Aye, Yu and I spent this nice Saturday kickin’ it at Different Fur studios in San Francisco for a synthesis demonstration by Dave Smith and Carson Day. Even though we’ve graduated from audio school, we’re still constantly seeking relevant knowledge to further our talents.
San Francisco is such a beautiful city, I don’t spend nearly as much time out there as I should. I never did get my obligatory new Bay Bridge shots in until now… I hung out the sunroof for some of these!
Dave Smith is a hardcore synth designer, he went to UC Berkeley for electrical engineering. He created the first digital synthesizer and says he’s the first to go back to his analog roots. He demo’d the latest creations from his electronic instrument manufacturing company, Dave Smith Instruments: The Prophet 12 which is a wonderful sounding 12-voice synthesizer and a drum machine he made in collaboration with Roger Linn, the Tempest. Both of these devices had a ton of crazy features that I wont even begin to try to explain here. So awesome being able to hear directly from the pioneers of the subject.
Different Fur studios is a really chill recording space. Upstairs there’s a nice lounge area where we got free pints and t-shirts. It’s always a pleasant surprise to find that albums you listen to were worked on at the studio you’re visiting!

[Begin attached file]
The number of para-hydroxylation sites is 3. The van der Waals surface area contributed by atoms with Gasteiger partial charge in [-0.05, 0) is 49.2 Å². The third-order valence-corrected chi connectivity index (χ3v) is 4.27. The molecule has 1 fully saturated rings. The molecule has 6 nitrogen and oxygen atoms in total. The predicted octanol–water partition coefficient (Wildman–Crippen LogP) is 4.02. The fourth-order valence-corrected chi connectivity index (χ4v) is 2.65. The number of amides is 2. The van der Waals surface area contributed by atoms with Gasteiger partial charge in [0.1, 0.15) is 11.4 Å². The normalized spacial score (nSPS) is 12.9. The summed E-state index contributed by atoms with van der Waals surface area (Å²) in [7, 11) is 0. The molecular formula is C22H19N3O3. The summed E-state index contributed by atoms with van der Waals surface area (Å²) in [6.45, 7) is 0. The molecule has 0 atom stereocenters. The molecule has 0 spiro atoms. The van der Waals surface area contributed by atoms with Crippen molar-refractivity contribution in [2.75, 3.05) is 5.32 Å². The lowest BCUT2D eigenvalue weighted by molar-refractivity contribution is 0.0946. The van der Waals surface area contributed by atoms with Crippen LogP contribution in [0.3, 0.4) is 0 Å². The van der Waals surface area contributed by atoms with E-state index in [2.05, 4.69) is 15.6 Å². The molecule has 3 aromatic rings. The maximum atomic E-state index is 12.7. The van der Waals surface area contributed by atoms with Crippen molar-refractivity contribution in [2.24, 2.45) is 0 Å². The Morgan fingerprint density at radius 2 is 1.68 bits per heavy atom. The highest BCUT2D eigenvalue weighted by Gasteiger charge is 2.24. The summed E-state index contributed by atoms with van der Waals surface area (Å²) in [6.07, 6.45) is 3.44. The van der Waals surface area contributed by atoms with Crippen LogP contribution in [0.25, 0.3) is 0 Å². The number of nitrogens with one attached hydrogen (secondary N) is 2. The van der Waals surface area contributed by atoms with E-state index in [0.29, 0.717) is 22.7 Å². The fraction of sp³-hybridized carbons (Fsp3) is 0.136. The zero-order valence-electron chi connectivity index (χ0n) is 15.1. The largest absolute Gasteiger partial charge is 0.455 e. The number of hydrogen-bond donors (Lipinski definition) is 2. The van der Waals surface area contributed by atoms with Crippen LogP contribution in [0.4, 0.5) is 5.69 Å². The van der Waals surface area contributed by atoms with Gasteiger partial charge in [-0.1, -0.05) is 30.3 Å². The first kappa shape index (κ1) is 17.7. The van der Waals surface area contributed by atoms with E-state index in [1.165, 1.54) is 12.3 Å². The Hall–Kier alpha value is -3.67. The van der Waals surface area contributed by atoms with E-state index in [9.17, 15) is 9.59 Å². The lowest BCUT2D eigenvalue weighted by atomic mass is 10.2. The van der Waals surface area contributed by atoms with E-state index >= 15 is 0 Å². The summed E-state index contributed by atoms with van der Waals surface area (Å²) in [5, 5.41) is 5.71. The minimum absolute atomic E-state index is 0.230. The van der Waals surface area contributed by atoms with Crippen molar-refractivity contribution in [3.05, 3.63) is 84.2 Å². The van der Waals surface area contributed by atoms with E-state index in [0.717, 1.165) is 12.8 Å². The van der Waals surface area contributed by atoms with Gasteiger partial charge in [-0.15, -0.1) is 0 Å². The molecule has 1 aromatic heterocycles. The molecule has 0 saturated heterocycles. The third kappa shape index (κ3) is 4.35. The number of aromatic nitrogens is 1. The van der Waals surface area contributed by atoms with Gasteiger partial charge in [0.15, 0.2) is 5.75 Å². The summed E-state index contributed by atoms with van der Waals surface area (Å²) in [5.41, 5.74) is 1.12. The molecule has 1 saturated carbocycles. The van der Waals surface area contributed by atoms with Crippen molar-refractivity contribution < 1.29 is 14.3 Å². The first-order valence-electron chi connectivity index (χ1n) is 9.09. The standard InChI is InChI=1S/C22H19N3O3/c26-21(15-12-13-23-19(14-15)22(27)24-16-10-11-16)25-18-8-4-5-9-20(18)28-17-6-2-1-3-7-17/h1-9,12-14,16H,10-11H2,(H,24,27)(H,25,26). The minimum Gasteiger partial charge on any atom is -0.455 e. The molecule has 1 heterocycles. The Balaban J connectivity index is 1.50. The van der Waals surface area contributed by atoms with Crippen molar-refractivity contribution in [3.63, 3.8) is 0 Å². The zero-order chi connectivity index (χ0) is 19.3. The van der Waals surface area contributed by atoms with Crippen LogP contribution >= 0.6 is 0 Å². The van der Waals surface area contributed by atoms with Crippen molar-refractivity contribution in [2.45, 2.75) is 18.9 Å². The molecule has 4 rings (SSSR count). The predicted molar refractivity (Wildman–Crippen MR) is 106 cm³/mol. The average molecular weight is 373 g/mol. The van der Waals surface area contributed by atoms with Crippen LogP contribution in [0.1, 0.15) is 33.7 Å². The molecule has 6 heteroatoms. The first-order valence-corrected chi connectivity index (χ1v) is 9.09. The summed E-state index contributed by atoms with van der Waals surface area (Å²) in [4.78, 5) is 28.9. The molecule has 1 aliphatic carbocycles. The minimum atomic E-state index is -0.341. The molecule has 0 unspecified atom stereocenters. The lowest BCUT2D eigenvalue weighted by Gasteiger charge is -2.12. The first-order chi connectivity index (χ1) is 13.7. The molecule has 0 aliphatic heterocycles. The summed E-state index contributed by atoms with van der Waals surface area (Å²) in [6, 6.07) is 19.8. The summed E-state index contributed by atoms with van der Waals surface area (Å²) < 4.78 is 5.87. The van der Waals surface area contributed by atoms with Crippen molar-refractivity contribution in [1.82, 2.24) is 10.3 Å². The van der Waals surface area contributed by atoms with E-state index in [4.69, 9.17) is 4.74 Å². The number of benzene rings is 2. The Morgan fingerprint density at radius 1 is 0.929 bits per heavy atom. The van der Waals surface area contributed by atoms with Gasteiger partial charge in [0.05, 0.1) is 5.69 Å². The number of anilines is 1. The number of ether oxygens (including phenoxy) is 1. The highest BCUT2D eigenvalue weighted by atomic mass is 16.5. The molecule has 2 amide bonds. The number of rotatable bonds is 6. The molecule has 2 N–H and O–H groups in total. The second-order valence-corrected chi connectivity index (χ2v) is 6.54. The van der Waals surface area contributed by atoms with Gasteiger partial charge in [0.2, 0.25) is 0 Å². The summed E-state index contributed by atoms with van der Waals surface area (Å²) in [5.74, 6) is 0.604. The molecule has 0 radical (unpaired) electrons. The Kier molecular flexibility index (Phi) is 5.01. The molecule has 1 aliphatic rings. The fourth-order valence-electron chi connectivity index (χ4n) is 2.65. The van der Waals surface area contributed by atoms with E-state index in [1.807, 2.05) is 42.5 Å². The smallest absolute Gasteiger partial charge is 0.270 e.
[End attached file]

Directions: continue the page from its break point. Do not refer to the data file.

Our homie Dr. Elliot Gann invited us over to dig through his personal record collection. He’s the founder of Today’s Future Sound, a non-profit we volunteer for that uses music production as a means to empower youth as artists and individuals. He’s dropped crates off at local Oakland middle schools for the students to use and just recently got back from spreading the good word in Canada. We’re looking forward to applying our skills for a good cause, it feels good!
When it comes to looking for samples, we love getting our hands dirty. We left with a folder full of gems, great B-roll, and a lingering feeling of satisfaction.
The Soul Dojo presents the new release from LAKIM. In this fresh track we get an interesting, upbeat take on the original song “My Heart Can’t Take” by Ohbliv, originally released online 2 years ago. The remix begins with an uneasy vocal sample trying to get comfortable and find its place within an offbeat pattern, eventually sliding into what becomes a steady, comfortable beat. The intro includes a really well automated filter that helps move you into the main “head-nodding” mentality of this track. It all eventually begins to piece together with the initial beat landing and claps being layered and timed perfectly within these softer, stick-like tapping rhythms. The main vocal samples are organized in a manner that adds a calming emotional connection to the song. This remix not only draws you in with the beat alone, but with the additional tonal quality of the original vocals as well, making this release an immediate classic.
We bring you Kenja’s The Soul Dojo debut, Be. The SoCal producer put his all into this album that is perfect for those late night chill sessions. Download the project for free or support Kenja and The Soul Dojo by making a donation.